Is Cannabis The Medicine of the Future?July 3, 2017 - Blog
Anyone who’s looked at the science behind medical marijuana will suspect that the answer to the question is “yes”, and those of you in possession of a medical marijuana card are likely to know this first hand. But why? Here are some reasons …
1. The Number of Conditions it Treats
Marijuana can make you sleepy as well as keep you awake. Marijuana can help stimulate the appetite as well as control it. Marijuana can potentially treat depression, insomnia, cancer, epilepsy, irritable bowel syndrome (IBS), pain, diabetes, various neurological conditions … The list goes on.
How many drugs are out there that can treat as many conditions as marijuana possibly can? Moreover, how many drugs are out there that can treat conditions that are the opposite of one another (e.g. insomnia and narcolepsy)? Cannabis has such a wide variety of potential uses that it’d be almost impossible for any scientific-leaning mind to not be fascinated by its potential. There is clearly something special going on inside this plant, and figuring it out could mean cannabinoid-based medicines becoming de rigeur.
2. The Safety Margin
Benzodiazepines, amphetamines, barbiturates, opioids … The numbers of harsh pharmaceuticals that could potentially cause a deadly overdose are often prescribed without even a second thought. The label ‘medicine’ often means those prescribed them pop these pills without a second thought. Marijuana is nowhere near as dangerous or as addictive as these drugs. Also, as cannabinoids have health benefits, marijuana could be giving the body some much-needed wellness and nutritional value that synthesized pharmaceuticals don’t.
3. The Pediatric Potential
The combination of safety and the large number of conditions treated means that cannabis could very well be the pediatric medicine of the future. Any substance that has the therapeutic range that marijuana has combined with its low addiction and non-existent overdose rates, means that marijuana could well prove to be the perfect natural remedy for children’s medication.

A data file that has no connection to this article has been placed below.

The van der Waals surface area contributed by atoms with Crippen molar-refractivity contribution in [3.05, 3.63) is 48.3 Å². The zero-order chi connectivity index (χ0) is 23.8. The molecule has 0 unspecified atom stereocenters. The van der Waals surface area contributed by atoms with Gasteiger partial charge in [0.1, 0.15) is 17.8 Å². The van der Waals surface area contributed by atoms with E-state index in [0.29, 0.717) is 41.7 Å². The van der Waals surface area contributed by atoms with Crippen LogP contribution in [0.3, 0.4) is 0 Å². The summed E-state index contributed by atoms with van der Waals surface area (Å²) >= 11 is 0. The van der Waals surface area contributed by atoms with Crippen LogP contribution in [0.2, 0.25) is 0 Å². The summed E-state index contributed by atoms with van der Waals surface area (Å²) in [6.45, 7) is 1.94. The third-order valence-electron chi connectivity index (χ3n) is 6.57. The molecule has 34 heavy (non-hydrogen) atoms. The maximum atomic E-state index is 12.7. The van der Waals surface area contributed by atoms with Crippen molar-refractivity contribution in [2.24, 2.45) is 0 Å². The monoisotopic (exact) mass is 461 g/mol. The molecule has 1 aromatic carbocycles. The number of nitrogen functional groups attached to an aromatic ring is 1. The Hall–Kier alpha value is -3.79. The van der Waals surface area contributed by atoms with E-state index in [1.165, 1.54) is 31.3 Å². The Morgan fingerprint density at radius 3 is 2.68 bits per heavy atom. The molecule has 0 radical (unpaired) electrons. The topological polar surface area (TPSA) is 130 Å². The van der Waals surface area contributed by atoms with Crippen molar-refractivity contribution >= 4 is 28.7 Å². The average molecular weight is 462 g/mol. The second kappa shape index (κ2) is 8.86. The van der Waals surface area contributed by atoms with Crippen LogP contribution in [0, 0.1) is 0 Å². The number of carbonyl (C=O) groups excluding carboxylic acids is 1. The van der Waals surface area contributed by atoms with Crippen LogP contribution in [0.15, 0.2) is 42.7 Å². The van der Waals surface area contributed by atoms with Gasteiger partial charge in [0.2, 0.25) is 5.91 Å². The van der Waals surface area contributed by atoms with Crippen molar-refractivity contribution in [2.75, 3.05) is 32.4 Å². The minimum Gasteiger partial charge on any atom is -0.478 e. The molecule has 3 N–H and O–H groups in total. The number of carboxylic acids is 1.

Remember also that medications targeted towards children often have to be thoroughly researched, made to the highest standard possible and proven to be as safe as can be. Otherwise, you have angry parents, lawyers and media furores to contend with, and no company likes those. Cannabis fulfills a lot of the criteria used for medications that are made for children in mind.
One of the most common refrains amongst doctors and other healthcare professionals is “Do no harm”. If a doctor doesn’t have to cut a person up to cure them, they won’t (if they’re responsible doctors, that is). This is because lots can go wrong during surgery, and the physical and psychological after-effects can be quite traumatizing. This is especially true of young children.
Though it is unlikely that cannabis will cure the need for surgeries entirely, it can certainly replace nastier, heavier drugs. Also, cannabis’s potential to prevent and even inhibit tumor growth could mean that we have a potentially non-invasive, all-natural medicine on our hands that won’t necessarily cause the human body untold harm. The key to making marijuana the medicine of the future is in its cannabinoid and terpenoid profile, and seeing what sorts of concentrations work best for different conditions.
5. Did cannabis evolve alongside humans?
Look at the history of most settled civilizations, and you will find cannabis. This is not surprising: cannabis can grow in even the harshest of environments and has a multitude of uses as food, fiber, fuel and more. Cannabis also likes to outcross – that is, there are male and female (and hermaphrodite) cannabis plants, and they like to breed in order to produce strong, genetically varied offspring.
As mentioned above, cannabis can also have contradictory effects – no two plants are necessarily exactly the same, and even plants from the same stock can grow differently in different environments (e.g. the same strain of Nepali can grow sativa-like at high altitudes and indica-like at lower ones). The cannabis plant’s hardiness, contradictory effects and almost sociosexual-like behavior makes the plant very human-like.
There’s also the fact that we’ve been modifying and selectively breeding cannabis for thousands of years in order to make the plant more and more useful for us. It should be no surprise that different strains of marijuana seem to have their own personality – we pretty much made them that way!
Should governments and lawmakers the world over wake up and smell the caryophyllene, doctors and scientists can determine the medical potential with better accuracy. Until then, we have arbitrary and backwards legal frameworks to battle in order to get proper research done, and many are working on conjecture and “joining the dots” between different experiments and experiences. Hopefully, this will change soon, as people the world over start realizing the amazing potential marijuana has as a medicine.
Dr Frank D’Ambrosia is one of the US’ leading voices for medicinal cannabis policy reform. Through his medical practice, he aims to empower and educate people on the benefits of the substance for countless ailments helping those in need access a medical marijuana card.
Article by Dr. Frank D’Ambrosio